- This term is also the adjective for Egyptian in many languages.
Misri (or Mishri) (Hindi: मिश्री) refers to crystallized sugar lumps, and type of confectionery mineral, which has its origins in India and Persia, also known as rock sugar elsewhere.  It is used in India and Pakistan as a type of candy, or used to sweeten milk or tea.
Uses in Hindu ritual
In Hinduism, mishri may be offered to a deity as bhog and distributed as prasad. The god Krishna is said to be fond of makkhan (butter) and misri. In many devotional songs written in Brajbhoomi in praise of Krishna, the words makkhan and misri are often used in combination.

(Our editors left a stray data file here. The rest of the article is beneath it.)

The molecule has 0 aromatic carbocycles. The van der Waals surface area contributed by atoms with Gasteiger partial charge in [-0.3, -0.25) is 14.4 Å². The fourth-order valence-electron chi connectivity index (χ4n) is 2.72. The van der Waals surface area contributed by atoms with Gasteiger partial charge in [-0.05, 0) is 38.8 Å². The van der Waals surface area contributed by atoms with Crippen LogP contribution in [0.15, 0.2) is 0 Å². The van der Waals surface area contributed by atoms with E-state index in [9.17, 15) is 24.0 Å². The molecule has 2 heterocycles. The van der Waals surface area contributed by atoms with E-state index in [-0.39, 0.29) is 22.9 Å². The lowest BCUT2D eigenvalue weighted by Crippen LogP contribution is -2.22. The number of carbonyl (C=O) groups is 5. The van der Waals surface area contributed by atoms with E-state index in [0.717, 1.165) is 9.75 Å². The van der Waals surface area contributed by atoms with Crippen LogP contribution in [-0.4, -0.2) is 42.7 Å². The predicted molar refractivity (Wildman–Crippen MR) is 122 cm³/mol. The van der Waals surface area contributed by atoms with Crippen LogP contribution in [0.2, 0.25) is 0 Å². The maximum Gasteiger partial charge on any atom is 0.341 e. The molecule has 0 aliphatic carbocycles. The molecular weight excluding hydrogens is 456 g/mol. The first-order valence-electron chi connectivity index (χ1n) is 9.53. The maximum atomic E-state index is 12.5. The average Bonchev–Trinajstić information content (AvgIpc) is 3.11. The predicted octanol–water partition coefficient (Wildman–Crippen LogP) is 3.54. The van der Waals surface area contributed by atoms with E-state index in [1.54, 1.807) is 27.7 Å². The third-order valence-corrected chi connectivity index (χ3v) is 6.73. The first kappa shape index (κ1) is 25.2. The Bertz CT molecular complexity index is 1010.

- Saiyid Muhammad Hadi (1902). The sugar industry of the United Provinces of Agra and Oudh. Printed by F. Luker at the Government Press. http://books.google.com/books?id=yMU_AAAAYAAJ&pg=PA96. Retrieved 9 August 2011.
- ^ Glossary: Misri Tarla Dalal website.
- ^ Bashir Ahmad Dar (January 1996). Studies in Muslim philosophy and literature. Iqbal Academy Pakistan. p. 168. http://books.google.com/books?id=a-zjAAAAMAAJ. Retrieved 9 August 2011.
- ^ Baden Henry Baden-Powell (1868). Hand-book of the economic products of the Punjab: with a combined index and glossary of technical vernacular words .... Printed at the Thomason Civil Engineering College Press. pp. 307–. http://books.google.com/books?id=zm8IAAAAQAAJ&pg=PA307. Retrieved 9 August 2011.
- ^ Kalakand
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